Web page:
Visiting exhibitions and museums with children

Visiting exhibitions and museums with children.

Art classes as an essential component of aesthetic education are to develop aesthetic sensitivity in children, make pupils susceptible to the influence of art. Practical steps in this direction have been presented earlier.

We have also noted several times, that it is necessary to shape the aesthetic taste, so that children come into direct contact with the work of art. This may be the case with the use of folk art exhibits or reproductions of the works of visual artists during art classes. We also carry out these tasks by visiting exhibitions and museums. But we must make it clear to ourselves, that it should be done very skillfully and very carefully. To see and feel a work of art, you have to be prepared for it, and prepared gradually and slowly. Let's not be shy, that running groups of children through exhibition or museum halls with a lot of exhibits^ will contribute a lot to the development of aesthetic culture. Kid (and not only a child), if he does not patiently develop a sensitivity to beauty, does not see the aesthetic side of the picture. When viewing artwork, you don't need to overwhelm children with lots of dates and details.

Let the teacher discreetly bring the young audience closer to the work of art. It is often advisable to start discussing the picture with children's interest in the literary content of the work, which will make it easier to draw their attention to formal and artistic issues available to them.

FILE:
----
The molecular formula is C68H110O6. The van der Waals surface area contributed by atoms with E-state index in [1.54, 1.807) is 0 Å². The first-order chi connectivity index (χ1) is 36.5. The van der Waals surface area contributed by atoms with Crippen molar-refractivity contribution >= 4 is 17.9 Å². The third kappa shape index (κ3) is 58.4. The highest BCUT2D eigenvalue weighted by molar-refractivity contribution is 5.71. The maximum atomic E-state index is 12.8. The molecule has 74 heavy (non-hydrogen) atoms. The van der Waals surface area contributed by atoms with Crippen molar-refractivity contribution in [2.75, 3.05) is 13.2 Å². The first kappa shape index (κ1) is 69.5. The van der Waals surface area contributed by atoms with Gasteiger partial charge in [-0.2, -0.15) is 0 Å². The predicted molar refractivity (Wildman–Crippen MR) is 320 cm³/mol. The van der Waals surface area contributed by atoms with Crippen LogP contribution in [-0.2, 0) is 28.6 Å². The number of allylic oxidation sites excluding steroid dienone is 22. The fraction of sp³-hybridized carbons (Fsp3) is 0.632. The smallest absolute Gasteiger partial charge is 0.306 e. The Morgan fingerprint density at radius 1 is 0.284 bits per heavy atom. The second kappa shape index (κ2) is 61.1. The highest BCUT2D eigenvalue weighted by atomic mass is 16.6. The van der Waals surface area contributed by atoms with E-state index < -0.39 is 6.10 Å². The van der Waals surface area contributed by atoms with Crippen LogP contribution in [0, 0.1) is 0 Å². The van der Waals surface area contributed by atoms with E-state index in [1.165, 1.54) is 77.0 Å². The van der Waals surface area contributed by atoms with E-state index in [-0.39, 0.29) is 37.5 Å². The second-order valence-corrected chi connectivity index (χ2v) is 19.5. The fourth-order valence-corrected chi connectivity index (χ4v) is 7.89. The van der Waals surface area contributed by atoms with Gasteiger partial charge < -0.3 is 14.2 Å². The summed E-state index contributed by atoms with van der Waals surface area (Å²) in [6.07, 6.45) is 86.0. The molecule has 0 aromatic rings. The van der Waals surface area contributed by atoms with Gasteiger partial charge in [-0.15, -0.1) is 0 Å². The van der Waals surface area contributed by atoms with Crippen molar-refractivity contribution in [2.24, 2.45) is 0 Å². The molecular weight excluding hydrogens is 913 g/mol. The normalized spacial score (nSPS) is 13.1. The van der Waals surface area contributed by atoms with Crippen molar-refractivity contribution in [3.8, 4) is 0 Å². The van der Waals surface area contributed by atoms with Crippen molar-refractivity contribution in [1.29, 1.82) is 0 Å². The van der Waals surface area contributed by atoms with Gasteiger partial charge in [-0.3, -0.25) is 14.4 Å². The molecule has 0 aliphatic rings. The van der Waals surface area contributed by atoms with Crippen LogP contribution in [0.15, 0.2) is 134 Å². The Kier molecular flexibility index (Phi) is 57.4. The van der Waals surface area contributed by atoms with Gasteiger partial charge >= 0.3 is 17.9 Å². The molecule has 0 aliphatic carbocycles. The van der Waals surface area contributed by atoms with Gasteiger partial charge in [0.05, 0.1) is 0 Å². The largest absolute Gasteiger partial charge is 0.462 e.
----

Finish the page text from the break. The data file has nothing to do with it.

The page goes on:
In addition to visiting museums and exhibitions, in addition to viewing historical architectural objects, there are also opportunities to stimulate children's interest in art through individual and collective collection of reproductions cut out from magazines, collecting artistic postcards, photos.

In our, as well as in foreign magazines very often there are illustrations, even color reproductions of works of art.

Children have a collector's vein. We know, how passionately they collect postage stamps or matchboxes. Let's encourage them to collect architectural reproductions, painting, sculptures, arts and crafts, of modern interiors, beautiful and purposeful utilitarian objects. From time to time it is possible to select reproductions from such collections which are suitable for discussing a certain artistic issue, to be placed on the classroom board, studio or hallway. The method of collecting reproductions and using them has great educational and educational values.